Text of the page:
It is, perhaps, fitting that the most terrifying prison in history lies practically in the shadow of Vlad the Impaler’s castle; the real historical home of the bloodthirsty figure of Transylvania who served as the basis for Bram Stoker’s Dracula. Alexander Solzhenitsyn, the 1970 Nobel Prize laureate, said it was a place of “the most terrible acts of barbarism in the contemporary world.”

Those of you who kindly follow my work know that in just the last three months I have been in Davos (to report to you on the dangerous World Economic Forum globalists); Warsaw (to catch a glimpse of the Ukrainian refugee situation); Rome (to improve my understanding of the role of the modern Catholic Church); and Romania where I was graciously given special access to the Pitesti Prison.


It was here, between 1949-51, that the “Pitesti Experiment” was carried out against political prisoners. These were people arrested for their anti-communist views or because they were suspected of being anti-communists.

Before I proceed, let’s define our terms. It is necessary if you are to fully understand this story of extreme brutality, oppression, and the lessons for us today.

Marxism, Leninism, Stalinism, et al. are types of socialism. Strictly speaking, communism is the highest stage of socialism, a secular utopia, a place where all needs are met, government is unnecessary, and humanity has attained its highest purpose. Of course, it has never been achieved because the whole system is unworkable and contrary to human nature.

Moreover, there is no purpose in that system. There can be none that isn’t artificially generated. That’s because socialism is just atheism masquerading as political philosophy. In that world, there is no meaning, no transcendent truth, no right or wrong, no justice, and certainly no hope. There is only what happens, and that, as we all know, is a very different thing.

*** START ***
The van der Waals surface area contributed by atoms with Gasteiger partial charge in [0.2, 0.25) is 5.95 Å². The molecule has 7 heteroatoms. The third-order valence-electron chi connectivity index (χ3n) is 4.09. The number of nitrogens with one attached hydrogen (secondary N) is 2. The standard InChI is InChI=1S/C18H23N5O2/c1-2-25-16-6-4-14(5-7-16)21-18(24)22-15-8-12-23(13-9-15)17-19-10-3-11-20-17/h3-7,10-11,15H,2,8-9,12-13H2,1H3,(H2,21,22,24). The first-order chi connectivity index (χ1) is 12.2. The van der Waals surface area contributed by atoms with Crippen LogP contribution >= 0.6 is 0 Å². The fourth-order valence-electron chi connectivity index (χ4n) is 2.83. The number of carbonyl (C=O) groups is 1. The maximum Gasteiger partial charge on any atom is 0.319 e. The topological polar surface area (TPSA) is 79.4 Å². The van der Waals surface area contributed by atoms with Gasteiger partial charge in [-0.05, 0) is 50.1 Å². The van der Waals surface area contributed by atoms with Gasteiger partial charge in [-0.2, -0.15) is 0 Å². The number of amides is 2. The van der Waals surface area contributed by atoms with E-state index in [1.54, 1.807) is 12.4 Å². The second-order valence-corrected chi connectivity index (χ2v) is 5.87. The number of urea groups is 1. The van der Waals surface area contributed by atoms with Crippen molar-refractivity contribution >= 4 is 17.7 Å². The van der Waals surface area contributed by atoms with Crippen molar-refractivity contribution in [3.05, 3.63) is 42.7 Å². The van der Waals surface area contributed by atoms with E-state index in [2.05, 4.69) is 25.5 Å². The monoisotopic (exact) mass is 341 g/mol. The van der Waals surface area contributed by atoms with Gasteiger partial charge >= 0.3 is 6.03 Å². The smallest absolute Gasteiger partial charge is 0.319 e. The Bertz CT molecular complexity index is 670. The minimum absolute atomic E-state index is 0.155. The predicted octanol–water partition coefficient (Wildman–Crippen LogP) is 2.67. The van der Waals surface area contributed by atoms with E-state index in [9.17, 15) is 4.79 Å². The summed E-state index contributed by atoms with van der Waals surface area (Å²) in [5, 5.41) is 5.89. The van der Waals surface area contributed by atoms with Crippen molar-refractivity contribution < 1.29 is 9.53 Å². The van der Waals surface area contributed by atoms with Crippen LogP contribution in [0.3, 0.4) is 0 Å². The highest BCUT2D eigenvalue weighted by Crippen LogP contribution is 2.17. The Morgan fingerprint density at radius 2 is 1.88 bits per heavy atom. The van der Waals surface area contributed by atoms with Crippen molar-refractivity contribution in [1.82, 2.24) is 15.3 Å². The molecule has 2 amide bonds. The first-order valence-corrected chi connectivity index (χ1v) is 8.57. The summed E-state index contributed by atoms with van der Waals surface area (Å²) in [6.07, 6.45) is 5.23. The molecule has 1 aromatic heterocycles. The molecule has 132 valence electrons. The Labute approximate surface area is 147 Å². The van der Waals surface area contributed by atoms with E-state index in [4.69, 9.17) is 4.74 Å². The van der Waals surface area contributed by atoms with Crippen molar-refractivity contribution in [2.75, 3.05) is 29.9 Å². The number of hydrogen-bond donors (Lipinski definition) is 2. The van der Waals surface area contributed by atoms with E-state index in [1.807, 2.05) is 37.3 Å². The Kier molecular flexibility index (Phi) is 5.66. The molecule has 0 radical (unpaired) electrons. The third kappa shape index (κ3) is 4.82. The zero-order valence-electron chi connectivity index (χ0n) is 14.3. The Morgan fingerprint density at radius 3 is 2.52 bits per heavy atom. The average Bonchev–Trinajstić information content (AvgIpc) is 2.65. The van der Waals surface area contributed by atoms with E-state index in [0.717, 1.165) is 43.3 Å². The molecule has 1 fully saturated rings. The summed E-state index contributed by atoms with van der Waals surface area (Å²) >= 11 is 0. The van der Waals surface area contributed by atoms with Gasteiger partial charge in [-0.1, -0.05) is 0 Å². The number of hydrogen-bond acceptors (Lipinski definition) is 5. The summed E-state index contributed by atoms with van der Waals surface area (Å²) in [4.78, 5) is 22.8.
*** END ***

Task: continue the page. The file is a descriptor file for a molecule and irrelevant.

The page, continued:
Jesus said, “The Sabbath was made for man, not man for the Sabbath.” The same may be said for government. In the Christian view, the state, a temporal institution, serves man, an eternal being. In the socialist model this is reversed: man, a temporal being, serves the state, an eternal institution. See the difference?

Atheism is not incidental to socialism. It is the core tenet. Wrote Marx in a (bad) poem: “I wish to avenge myself against the One who rules above.”


Back to our story.

“Anti-communist” was a catch-all, damning term used to condemn anyone who wouldn’t bend the knee to the state. Or it might be used against you because a member of the Communist Party wanted your apartment or your wife. As you might expect, Christians were at the top of the enemy list. Richard Wurmbrand tells of his arrest, detention, and torture in just such a Romanian prison in his bestseller Tortured for Christ.


People were sent to Pitesti for “re-education.” The idea was to destroy all that a man held dear: his belief in God, family, friends, his own integrity—everything. Torture him by making him curse the name of Christ, denounce his family as “enemies of the people,” and swear loyalty to the state.

This process was called “unmasking.” Prisoners were taken to a room where they were beaten until they were willing to “confess” their own treason, call their wives and daughters whores (the torturers, we are told, especially liked this), and denounce their own friends with whom they had been deliberately imprisoned. Those known to be Christians were made to take a communion of feces and urine, the priest forced to consecrate it. A cross was smeared in feces and Christians told to worship it.